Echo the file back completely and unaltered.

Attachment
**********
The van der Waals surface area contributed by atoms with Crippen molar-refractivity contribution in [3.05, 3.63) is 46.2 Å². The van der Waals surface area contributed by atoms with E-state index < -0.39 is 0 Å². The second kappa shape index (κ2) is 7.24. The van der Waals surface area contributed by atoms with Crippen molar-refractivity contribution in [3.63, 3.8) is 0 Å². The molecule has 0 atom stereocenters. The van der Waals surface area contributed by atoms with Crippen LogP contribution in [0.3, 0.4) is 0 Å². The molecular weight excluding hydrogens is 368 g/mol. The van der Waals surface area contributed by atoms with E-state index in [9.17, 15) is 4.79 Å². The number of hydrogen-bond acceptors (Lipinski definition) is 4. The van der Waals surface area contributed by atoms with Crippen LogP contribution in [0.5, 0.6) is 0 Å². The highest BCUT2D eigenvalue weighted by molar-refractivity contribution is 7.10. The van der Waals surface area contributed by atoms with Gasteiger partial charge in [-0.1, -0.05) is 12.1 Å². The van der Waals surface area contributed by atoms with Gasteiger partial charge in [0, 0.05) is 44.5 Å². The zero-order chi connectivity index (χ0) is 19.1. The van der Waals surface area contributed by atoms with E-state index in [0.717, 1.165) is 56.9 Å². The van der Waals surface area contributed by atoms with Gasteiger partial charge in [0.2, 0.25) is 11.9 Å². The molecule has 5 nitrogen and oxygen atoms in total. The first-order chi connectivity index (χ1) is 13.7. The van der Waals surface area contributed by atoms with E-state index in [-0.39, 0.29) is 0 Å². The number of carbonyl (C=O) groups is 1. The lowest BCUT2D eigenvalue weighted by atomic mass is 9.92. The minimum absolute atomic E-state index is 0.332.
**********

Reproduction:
The van der Waals surface area contributed by atoms with Crippen molar-refractivity contribution in [3.05, 3.63) is 46.2 Å². The van der Waals surface area contributed by atoms with E-state index < -0.39 is 0 Å². The second kappa shape index (κ2) is 7.24. The van der Waals surface area contributed by atoms with Crippen molar-refractivity contribution in [3.63, 3.8) is 0 Å². The molecule has 0 atom stereocenters. The van der Waals surface area contributed by atoms with Crippen LogP contribution in [0.3, 0.4) is 0 Å². The molecular weight excluding hydrogens is 368 g/mol. The van der Waals surface area contributed by atoms with E-state index in [9.17, 15) is 4.79 Å². The number of hydrogen-bond acceptors (Lipinski definition) is 4. The van der Waals surface area contributed by atoms with Crippen LogP contribution in [0.5, 0.6) is 0 Å². The highest BCUT2D eigenvalue weighted by molar-refractivity contribution is 7.10. The van der Waals surface area contributed by atoms with Gasteiger partial charge in [-0.1, -0.05) is 12.1 Å². The van der Waals surface area contributed by atoms with Gasteiger partial charge in [0, 0.05) is 44.5 Å². The zero-order chi connectivity index (χ0) is 19.1. The van der Waals surface area contributed by atoms with E-state index in [0.717, 1.165) is 56.9 Å². The van der Waals surface area contributed by atoms with Gasteiger partial charge in [0.2, 0.25) is 11.9 Å². The molecule has 5 nitrogen and oxygen atoms in total. The first-order chi connectivity index (χ1) is 13.7. The van der Waals surface area contributed by atoms with E-state index in [-0.39, 0.29) is 0 Å². The number of carbonyl (C=O) groups is 1. The lowest BCUT2D eigenvalue weighted by atomic mass is 9.92. The minimum absolute atomic E-state index is 0.332.